Saturday, 7 April 2012

Chorley Night Out

'You should get yourself down Chorley one Friday night', bellowed my colleague Matt Squires, who I suspect is part of an underground cell which will one day launch a coup to overthrow the Government and reform society, with Chorley at its epicentre.
'Okay mate no need to shout', I replied. 'I'm only sitting opposite you'.
So with his words ringing in my ears, I boarded a train for my first big Chorley night out.
After a cracking curry and a few pints in Vujon we made our way into the heart of the People's Republic of Chorley'.
Our first stop was The Market Tavern, in Cleveland Street.
I walked through the door which was surrounded by an appealing traditional frontage and very suddenly came to a halt.
Two steps inside the pub were as far as I was going to get, at least initially, because it was completely packed out.
Eventually I wriggled my way to the bar and bought a pint of Theakston Mild, a weak keg beer which reminded me of many evenings spent in snooker halls.
Edging round I tried to work out what all the fuss was about?
Why were so many people crammed into this little pub?
Then it struck me. A note. The wrong note.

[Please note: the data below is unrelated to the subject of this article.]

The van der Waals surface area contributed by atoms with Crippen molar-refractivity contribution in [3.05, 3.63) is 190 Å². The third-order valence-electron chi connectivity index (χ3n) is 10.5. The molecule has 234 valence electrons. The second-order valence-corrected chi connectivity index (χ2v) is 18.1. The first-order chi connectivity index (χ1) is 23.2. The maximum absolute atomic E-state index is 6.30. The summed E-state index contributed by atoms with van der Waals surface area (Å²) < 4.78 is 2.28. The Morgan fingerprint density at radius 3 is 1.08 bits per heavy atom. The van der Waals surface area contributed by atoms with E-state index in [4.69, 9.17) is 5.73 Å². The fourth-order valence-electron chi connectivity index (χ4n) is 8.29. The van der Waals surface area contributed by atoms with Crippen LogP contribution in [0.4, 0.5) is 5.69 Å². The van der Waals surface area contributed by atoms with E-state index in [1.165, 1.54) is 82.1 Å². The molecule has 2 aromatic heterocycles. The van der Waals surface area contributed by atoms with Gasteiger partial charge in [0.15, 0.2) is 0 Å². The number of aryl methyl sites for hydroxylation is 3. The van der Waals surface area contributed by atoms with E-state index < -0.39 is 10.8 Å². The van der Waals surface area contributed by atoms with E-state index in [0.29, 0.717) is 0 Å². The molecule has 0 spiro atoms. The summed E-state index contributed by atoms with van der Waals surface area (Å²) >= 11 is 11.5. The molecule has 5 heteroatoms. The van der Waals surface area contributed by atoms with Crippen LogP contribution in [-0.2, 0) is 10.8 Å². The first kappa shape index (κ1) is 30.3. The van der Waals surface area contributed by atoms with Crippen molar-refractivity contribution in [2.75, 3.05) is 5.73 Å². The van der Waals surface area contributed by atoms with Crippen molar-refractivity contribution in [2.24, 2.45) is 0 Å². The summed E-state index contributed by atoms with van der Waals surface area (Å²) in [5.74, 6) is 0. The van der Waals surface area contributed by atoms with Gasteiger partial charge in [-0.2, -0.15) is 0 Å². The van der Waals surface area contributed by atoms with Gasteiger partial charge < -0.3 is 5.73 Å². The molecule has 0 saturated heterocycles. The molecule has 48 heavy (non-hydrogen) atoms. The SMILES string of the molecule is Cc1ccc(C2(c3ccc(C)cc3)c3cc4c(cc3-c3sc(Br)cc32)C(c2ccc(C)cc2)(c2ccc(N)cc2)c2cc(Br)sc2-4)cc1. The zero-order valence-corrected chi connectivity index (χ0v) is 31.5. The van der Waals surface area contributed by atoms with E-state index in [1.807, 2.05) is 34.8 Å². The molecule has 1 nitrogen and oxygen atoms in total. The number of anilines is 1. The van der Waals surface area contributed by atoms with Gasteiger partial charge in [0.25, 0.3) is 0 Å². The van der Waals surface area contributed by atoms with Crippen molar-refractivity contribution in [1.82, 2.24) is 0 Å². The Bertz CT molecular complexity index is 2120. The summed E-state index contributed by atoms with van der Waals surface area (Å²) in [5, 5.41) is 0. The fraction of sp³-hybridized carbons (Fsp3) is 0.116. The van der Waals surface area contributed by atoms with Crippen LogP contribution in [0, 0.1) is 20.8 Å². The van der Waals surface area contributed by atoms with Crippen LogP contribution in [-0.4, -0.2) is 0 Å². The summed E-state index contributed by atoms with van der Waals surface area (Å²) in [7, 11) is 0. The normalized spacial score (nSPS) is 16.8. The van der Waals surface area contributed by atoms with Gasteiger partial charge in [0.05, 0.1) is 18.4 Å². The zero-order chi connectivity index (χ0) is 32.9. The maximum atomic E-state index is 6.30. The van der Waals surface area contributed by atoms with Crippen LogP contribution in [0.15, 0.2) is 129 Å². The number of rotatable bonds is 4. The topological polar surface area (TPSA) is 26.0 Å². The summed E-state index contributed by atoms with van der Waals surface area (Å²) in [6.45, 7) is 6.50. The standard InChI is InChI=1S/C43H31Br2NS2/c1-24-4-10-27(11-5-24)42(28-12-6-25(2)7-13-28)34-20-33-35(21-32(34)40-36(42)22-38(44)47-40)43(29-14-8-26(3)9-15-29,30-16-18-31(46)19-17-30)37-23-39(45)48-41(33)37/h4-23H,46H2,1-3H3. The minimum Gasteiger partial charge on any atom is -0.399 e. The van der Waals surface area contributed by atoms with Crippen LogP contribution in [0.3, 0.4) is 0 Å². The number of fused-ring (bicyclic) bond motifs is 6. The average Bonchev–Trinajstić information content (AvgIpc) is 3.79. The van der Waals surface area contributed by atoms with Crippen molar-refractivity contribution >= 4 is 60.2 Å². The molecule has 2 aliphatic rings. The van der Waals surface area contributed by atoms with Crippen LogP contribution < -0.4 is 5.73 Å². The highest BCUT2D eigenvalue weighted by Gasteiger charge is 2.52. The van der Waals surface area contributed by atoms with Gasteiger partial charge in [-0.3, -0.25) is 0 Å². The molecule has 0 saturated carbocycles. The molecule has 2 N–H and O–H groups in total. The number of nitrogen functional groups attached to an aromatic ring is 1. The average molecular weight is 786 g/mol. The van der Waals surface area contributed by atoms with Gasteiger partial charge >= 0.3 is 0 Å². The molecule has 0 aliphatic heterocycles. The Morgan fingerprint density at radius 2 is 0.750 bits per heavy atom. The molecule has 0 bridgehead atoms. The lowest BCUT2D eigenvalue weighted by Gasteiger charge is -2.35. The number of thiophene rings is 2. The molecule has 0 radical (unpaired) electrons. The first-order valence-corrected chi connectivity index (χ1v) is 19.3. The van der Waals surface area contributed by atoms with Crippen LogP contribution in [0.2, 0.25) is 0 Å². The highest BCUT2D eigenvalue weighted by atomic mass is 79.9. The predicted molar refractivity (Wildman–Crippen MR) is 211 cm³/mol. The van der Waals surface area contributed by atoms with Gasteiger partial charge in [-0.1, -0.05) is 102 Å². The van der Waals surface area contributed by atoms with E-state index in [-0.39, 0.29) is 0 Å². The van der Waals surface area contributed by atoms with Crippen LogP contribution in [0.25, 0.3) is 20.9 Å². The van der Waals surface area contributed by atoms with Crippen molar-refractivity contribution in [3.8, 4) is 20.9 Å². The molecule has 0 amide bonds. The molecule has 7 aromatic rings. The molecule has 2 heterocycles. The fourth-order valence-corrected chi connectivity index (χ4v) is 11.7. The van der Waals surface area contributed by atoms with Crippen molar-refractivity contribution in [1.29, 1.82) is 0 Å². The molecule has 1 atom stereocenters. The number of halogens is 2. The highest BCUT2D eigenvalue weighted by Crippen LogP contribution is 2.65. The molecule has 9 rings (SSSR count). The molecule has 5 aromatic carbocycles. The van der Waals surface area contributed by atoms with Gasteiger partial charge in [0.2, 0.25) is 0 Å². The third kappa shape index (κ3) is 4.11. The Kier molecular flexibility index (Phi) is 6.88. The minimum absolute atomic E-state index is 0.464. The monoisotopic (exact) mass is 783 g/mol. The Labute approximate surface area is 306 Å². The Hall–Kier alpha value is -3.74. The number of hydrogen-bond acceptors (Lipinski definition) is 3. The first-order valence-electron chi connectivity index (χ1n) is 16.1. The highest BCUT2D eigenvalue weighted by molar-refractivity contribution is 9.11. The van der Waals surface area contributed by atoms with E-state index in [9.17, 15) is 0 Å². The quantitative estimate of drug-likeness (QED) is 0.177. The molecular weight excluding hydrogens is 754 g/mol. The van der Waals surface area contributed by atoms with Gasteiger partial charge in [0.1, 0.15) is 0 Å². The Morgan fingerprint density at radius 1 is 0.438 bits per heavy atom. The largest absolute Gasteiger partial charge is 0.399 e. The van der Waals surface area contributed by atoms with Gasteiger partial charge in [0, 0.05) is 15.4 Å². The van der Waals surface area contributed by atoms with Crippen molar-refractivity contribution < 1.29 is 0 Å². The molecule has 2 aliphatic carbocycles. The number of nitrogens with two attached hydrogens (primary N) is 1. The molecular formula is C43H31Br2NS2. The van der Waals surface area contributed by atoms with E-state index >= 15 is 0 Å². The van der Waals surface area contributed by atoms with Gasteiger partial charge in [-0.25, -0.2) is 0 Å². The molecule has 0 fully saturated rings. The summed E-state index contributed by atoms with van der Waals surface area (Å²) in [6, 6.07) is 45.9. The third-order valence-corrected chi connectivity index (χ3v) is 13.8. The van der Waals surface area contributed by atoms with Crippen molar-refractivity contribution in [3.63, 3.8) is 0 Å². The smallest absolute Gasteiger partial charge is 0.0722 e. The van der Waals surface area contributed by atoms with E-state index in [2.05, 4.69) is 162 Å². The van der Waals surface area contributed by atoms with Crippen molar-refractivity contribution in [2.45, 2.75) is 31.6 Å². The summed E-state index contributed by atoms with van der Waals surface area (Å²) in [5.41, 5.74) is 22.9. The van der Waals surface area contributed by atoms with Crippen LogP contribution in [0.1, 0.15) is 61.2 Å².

I spun to my left to see a lady on a small raised stage piling her heart into a tub thumping karaoke hit, though it was difficult to decipher which one.
But the crowd loved it and a steady stream of singers got up on stage, buoyed by the encouragement of an appreciative audience.
Deciding against having a crack at Bon Jovi, we slipped out and moved on to The Sir Henry Tate, in New Market Street, a new-build Wetherspoon pub which looked like many others.
There was however one feature which set it apart from its branches in Preston and elsewhere; music and lots of it.
The big beats bounced off the walls as happy drinkers got geared up for their final destination; Applejax.
With good real ale at very good prices, a Wetherspoon pub always manages to strike a chord with me, even if many of them have been built in places more suited to carpet shops.
Our final destination was The Imperial, a large and airy pub which was busy with a good blend of drinkers old and young, having a quick one before the club, or enjoying a last pint of the night.
With a pint of Thwaites Wainwright in hand, I fell into the latter category as I reflected on a night spent in bustling pubs whose owners have worked hard to make sure their customers keep coming back.
'What did you reckon then mate', Matt bellowed (though this time it was fair enough because it was noisy).
'Sign me up. Vive La Revolution'.

*If anyone would like to suggest their ideal Chorley pub route, please feel free to leave a comment on this blog  or find me on Twitter - @RobinsonBee

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